The celebrity-Earhart was pumped up for her stunts by, among other promoters, her publisher husband George P.  Putnam, who revelled in, and made money from, her accomplishments.  But there was another Amelia Earhart — in retrospect more subtly visionary, and to whom the future of flying looked different.  When other fliers were still barnstorming, Earhart had the idea that traveling by air might become nothing special at all but merely, and gloriously, routine.  She put her money where her mouth was, as one of the founders of Central Vermont/Boston-Maine Airways.  That old timetable on the Web lists "Amelia Earhart, vice-president." And in drumming up business among a sceptical, generally fearful public, she proved to be an ace.

In Adventures of a Yellowbird a pilot’s lively chronicle of Central Vermont/Boston-Maine Airways, which soon grew into Northeast Airlines and later was folded into today’s Delta, Robert Mudge recalled how savvy marketing gave the little airline lift.  "They prepared lists of people from each city who were likely prospects for air service or were in influential positions.  Each person on the list was contacted by mail and invited to come to the airport on a specified date to meet Miss Amelia Earhart."

Interestingly, the hundreds of free rides with Earhart serving as hostess (not pilot) in a Stinson plane like the one you see here were offered primarily to the wives of movers and shakers.  This seems in the spirit of Earhart’s news-making feminism.  ("You’re saying that women are or should be the equal of men in aviation?," the Star’s crusty Gordon Sinclair asked her, in a 1932 interview in Toronto — where, by the way, Earhart worked during World War I as a nurse’s aid at Spadina Military Hospital, 1 Spadina Cres.  "No, not in aviation:’ Earhart replied.  "In everything.")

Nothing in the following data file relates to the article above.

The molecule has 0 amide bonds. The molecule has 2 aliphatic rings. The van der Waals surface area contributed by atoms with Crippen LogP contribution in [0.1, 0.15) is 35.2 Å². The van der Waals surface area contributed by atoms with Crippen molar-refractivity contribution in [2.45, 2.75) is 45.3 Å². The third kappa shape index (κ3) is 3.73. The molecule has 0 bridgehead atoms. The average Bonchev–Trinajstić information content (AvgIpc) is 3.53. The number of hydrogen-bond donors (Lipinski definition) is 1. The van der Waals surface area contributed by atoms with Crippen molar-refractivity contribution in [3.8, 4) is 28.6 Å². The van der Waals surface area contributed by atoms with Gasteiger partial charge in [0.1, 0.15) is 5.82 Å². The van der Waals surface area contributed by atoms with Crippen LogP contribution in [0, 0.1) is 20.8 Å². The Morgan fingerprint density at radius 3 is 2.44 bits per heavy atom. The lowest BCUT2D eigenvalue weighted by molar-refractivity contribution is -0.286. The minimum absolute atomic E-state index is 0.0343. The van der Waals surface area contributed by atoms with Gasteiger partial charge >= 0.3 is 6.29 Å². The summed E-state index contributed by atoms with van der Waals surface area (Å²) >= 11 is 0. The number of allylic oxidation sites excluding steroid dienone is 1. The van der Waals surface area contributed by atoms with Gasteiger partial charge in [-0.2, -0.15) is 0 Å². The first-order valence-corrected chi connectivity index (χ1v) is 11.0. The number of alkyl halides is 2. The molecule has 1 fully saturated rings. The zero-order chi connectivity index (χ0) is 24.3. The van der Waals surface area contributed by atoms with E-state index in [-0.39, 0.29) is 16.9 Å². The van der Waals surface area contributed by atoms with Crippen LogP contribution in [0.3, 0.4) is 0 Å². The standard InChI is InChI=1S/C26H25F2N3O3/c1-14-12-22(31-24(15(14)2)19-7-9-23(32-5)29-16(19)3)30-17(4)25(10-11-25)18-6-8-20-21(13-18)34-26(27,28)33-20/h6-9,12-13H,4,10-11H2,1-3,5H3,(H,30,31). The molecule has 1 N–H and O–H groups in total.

But the airline, which had railroad connections, knew it was still men who traveled on business.  Men cited (perhaps dishonestly) not fearful; wife-disapproval in their reluctance to fly.  So in strategic "rounds of teas and talks," as pilot Mudge remembered, women were invited to meet Earhart, "conqueror of oceans, calmly talking with them:’ who floated the idea of flying husbands, flying everybody.

"I urge every mother particularly to go with their children on their first ride in the air," she told the banquet in Burlington on "Amelia Earhart Day," May 23, where she was speaker and honoured guest.